When Duke Energy, by its own admission one of the biggest polluters in the United States, decided to tackle the problem of its ever-growing environmental footprint, the company turned to Aimée Christensen ’91 for help. So did Richard Branson, the swashbuckling billionaire entrepreneur and CEO of the Virgin Group, after he decided it was time for his companies to reduce their greenhouse-gas emissions.
With high-profile clients like these, Christensen has become a go-to consultant for businesses and corporations around the world looking to adopt more environmentally friendly policies and practices and increase their green credibility. As the founder and CEO of the climate-consulting firm Christensen Global Strategies, Christensen collaborates with clients “to help them as they contribute to solving our greatest global challenges and creating a more healthy, prosperous, clean, and secure world,” she says. What that means, in essence, is that she specializes in making the business case for action on climate change by appealing to companies’ principles (“corporate responsibility”) as well as their pocketbooks (“financial incentives”). Though corporations account for the majority of her work, she’s also partnered with nonprofits, community-service organizations, universities, and governments. Among her firm’s accomplishments: working with the CEOs of Duke Energy, Dow Chemical, and Coca-Cola to demand action on climate change at the 2010 United Nations climate conference in Cancun, Mexico; and helping Branson build the Carbon War Room, a multimillion- dollar nonprofit focused on the large-scale reduction of climate-change pollution from greenhouse-gas emissions.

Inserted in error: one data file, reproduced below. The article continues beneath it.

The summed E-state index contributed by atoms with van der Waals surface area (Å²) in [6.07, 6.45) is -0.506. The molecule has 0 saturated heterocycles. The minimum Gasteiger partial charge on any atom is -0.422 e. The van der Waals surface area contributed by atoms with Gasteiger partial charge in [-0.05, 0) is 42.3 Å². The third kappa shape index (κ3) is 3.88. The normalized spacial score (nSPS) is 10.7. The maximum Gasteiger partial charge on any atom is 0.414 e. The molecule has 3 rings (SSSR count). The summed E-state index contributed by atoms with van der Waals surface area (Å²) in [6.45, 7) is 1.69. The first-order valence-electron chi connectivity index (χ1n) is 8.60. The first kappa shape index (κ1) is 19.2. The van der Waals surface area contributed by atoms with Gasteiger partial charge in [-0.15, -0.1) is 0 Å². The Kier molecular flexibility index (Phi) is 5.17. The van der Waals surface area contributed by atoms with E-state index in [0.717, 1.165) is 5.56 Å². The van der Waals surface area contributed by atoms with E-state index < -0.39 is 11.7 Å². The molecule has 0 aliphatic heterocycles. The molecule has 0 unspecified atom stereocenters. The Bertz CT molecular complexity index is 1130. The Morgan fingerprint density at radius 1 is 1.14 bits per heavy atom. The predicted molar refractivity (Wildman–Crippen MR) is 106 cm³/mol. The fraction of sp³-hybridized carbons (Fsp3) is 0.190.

All of this has earned her accolades in the burgeoning green industry and a certain amount of respect among environmental activists. In 2010, the Aspen Institute awarded her a two-year Catto fellowship for environmental leadership, and in 2011 she became the third person and the first American to be named the Hillary Institute of International Leadership’s global laureate for exceptional leadership on addressing climate-change issues. (The institute is named for renowned mountain climber Sir Edmund Hillary.) “By any measure her leadership and influence on climate-change-solutions work is outstanding,” Hillary Institute chair David Caygill said in a statement.